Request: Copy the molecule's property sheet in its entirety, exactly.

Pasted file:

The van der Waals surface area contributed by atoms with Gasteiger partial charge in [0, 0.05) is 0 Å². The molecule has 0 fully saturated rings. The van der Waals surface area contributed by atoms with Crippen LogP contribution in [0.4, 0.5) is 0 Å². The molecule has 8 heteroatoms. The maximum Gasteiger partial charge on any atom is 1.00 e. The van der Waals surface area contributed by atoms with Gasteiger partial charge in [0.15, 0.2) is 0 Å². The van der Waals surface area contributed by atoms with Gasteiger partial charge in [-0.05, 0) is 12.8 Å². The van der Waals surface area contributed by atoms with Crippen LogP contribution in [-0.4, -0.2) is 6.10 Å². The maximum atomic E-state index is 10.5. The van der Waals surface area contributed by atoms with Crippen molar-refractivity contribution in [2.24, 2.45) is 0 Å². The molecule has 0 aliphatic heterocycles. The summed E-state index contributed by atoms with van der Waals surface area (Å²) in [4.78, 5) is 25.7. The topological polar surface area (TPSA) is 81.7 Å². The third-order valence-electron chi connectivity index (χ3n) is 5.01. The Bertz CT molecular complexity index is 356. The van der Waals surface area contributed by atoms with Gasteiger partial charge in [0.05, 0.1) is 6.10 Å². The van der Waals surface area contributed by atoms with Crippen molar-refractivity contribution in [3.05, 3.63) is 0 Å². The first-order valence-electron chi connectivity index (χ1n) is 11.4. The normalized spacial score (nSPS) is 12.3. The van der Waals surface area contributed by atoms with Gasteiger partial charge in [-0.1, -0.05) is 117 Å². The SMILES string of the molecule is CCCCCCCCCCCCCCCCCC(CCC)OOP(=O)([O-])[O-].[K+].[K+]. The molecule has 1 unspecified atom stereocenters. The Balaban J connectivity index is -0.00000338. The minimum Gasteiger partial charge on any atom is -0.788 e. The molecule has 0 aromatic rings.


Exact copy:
The van der Waals surface area contributed by atoms with Gasteiger partial charge in [0, 0.05) is 0 Å². The molecule has 0 fully saturated rings. The van der Waals surface area contributed by atoms with Crippen LogP contribution in [0.4, 0.5) is 0 Å². The molecule has 8 heteroatoms. The maximum Gasteiger partial charge on any atom is 1.00 e. The van der Waals surface area contributed by atoms with Gasteiger partial charge in [0.15, 0.2) is 0 Å². The van der Waals surface area contributed by atoms with Gasteiger partial charge in [-0.05, 0) is 12.8 Å². The van der Waals surface area contributed by atoms with Crippen LogP contribution in [-0.4, -0.2) is 6.10 Å². The maximum atomic E-state index is 10.5. The van der Waals surface area contributed by atoms with Crippen molar-refractivity contribution in [2.24, 2.45) is 0 Å². The molecule has 0 aliphatic heterocycles. The summed E-state index contributed by atoms with van der Waals surface area (Å²) in [4.78, 5) is 25.7. The topological polar surface area (TPSA) is 81.7 Å². The third-order valence-electron chi connectivity index (χ3n) is 5.01. The Bertz CT molecular complexity index is 356. The van der Waals surface area contributed by atoms with Gasteiger partial charge in [0.05, 0.1) is 6.10 Å². The van der Waals surface area contributed by atoms with Crippen molar-refractivity contribution in [3.05, 3.63) is 0 Å². The first-order valence-electron chi connectivity index (χ1n) is 11.4. The normalized spacial score (nSPS) is 12.3. The van der Waals surface area contributed by atoms with Gasteiger partial charge in [-0.1, -0.05) is 117 Å². The SMILES string of the molecule is CCCCCCCCCCCCCCCCCC(CCC)OOP(=O)([O-])[O-].[K+].[K+]. The molecule has 1 unspecified atom stereocenters. The Balaban J connectivity index is -0.00000338. The minimum Gasteiger partial charge on any atom is -0.788 e. The molecule has 0 aromatic rings.